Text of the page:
News from Notch Consulting, Inc.

January 10, 2011

New fuel oil terminal to be built in Houston

Filed under: Carbon Black — Notch @ 7:05 am

From Tom Fowler in the Houston Chronicle comes news that a company called Battleground Oil Specialty Terminal Co., or Bostco, is building a 7.8 million-barrel black oil terminal on an 187-acre lot on the Houston Ship Channel. The company’s principal, John McDonald, started the Houston Fuel Oil Terminal more than 30 years ago. Today that company is the largest handler of heavy refining byproducts called black oil (i.e., bunker and residual fuel oil). The Bostco facility will be located several miles closer to the Gulf of Mexico along the Ship Channel than the Houston Fuel Oil Terminal, on land previously owned by power plant operator NRG Energy and directly adjacent to the company’s 765-megawatt natural gas-fired NR Bertron power plant. The Bostco facility will have two docks capable of handling tankers with 45-foot-deep draughts, 12 spots for barges, 12 rail car spots, and pipeline connections for crude. Construction should begin in the second half of 2011 and the terminal should become operational in the first half of 2013.

Indian Supreme Court quashes anti-dumping duty on nylon tire cord

Filed under: Tire Cord — Notch @ 7:02 am

Anti-dumping duty on tyre manufacturers quashed

The Supreme Court last week set aside the ruling of the Customs, Excise and Service Tax Appellate Tribunal (CESTAT) and quashed the levy of anti-dumping duty imposed under a notification dated April 27, 2005. The order was passed in the appeal case, Automative Tyre Manufacturers Association vs Designated Authority (DA). The association represented domestic tyre manufacturing units, who import nylon tyre cord fabric from various countries, including China, as one of their basic raw materials for manufacture of tyres. The tribunal had dismissed the appeals, preferred by the association, Apollo Tyres, J.K. Tyres and Ningbo Nylon of China and confirmed the levy of anti-dumping duty in terms of the notification. It held that taxing is a legislative function and therefore, the DA need not hear the parties before taking action. Overruling this view, the Supreme Court declared that the order passed by the DA “offended the basic principle of natural justice. Therefore, the notification having been issued on the basis of the findings of the DA, who failed to follow the principles of natural justice, cannot be sustained.”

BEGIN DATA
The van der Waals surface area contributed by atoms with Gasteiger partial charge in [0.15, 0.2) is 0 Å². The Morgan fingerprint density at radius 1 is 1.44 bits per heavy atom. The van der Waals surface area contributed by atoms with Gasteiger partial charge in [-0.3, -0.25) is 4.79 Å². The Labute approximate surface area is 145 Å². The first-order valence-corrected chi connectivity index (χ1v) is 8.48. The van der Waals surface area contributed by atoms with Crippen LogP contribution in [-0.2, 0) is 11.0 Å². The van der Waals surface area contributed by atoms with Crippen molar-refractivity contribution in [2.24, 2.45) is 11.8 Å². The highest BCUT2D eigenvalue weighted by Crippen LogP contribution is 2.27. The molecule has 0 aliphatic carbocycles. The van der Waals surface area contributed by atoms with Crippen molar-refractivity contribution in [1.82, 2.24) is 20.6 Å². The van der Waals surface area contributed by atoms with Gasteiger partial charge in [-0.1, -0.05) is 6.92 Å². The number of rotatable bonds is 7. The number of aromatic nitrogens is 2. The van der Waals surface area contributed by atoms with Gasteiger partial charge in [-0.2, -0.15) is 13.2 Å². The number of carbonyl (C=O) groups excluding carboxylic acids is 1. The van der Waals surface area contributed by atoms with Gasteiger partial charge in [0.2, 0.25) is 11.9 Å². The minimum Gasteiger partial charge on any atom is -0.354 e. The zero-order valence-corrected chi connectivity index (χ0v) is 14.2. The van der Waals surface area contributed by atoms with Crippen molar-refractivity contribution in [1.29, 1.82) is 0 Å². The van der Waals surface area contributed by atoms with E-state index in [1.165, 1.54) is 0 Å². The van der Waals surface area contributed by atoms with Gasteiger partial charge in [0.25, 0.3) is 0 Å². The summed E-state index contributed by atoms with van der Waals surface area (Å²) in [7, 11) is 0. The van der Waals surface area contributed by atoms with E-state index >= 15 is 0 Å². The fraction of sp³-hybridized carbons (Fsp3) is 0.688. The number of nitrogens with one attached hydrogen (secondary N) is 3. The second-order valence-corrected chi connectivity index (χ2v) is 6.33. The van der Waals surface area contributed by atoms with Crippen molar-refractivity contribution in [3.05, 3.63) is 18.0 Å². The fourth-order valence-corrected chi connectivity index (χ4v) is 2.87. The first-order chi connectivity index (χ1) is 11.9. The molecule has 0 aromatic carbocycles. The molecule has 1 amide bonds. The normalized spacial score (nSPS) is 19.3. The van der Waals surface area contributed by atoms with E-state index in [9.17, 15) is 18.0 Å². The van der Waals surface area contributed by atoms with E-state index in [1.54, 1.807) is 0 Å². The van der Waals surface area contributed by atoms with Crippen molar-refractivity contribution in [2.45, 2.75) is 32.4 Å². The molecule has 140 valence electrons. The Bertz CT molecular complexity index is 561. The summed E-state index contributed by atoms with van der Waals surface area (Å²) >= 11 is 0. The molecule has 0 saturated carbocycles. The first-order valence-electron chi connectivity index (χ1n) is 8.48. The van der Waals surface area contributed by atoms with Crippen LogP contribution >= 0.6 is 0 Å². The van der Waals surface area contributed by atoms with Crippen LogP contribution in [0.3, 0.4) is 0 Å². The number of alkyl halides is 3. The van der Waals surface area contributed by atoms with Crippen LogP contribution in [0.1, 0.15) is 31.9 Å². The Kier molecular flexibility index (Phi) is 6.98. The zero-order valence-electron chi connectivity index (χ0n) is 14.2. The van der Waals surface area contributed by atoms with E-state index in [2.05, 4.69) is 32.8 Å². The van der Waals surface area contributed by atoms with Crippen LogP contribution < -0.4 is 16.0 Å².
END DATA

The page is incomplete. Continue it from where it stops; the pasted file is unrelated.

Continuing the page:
More information here and here.

High tech haven emerges in Israeli desert

Filed under: Silica — Notch @ 7:00 am

Here’s an interesting article about the recent emergence of booming high tech and alternative energy industries in the Negev desert in southern Israel. One of the companies active in the region is Dimona Silica Industries, which has developed a novel process for producing silica from porcellanite, a waste product of the phosphate mining industry.

Working with what a desert has in abundance, Israel’s Dimona Silica Industries (DSI) has discovered that Negev sand (silica) has unique properties – specifically, that it is rich in porcellanite, a waste material in the phosphate mining industry in Israel, which provides a more environmentally-friendly way to manufacture tires.

DSI discovered that instead of having to heat up silica to 1,500 degrees in order to extract liquid silica – used to manufacture tires and many other items – Negev silica need only be heated to about 90 degrees centigrade in order to turn it into liquid form. This is made possible by the unique properties of the porcellanite in the Negev silica. “Our production process is much more environmentally-friendly and cheaper, so we believe the world is going to prefer our Negev silica,” says DSI CEO Ronen Peled.

DSI has a pilot plant for the process and plans to enter commercial production down the road.

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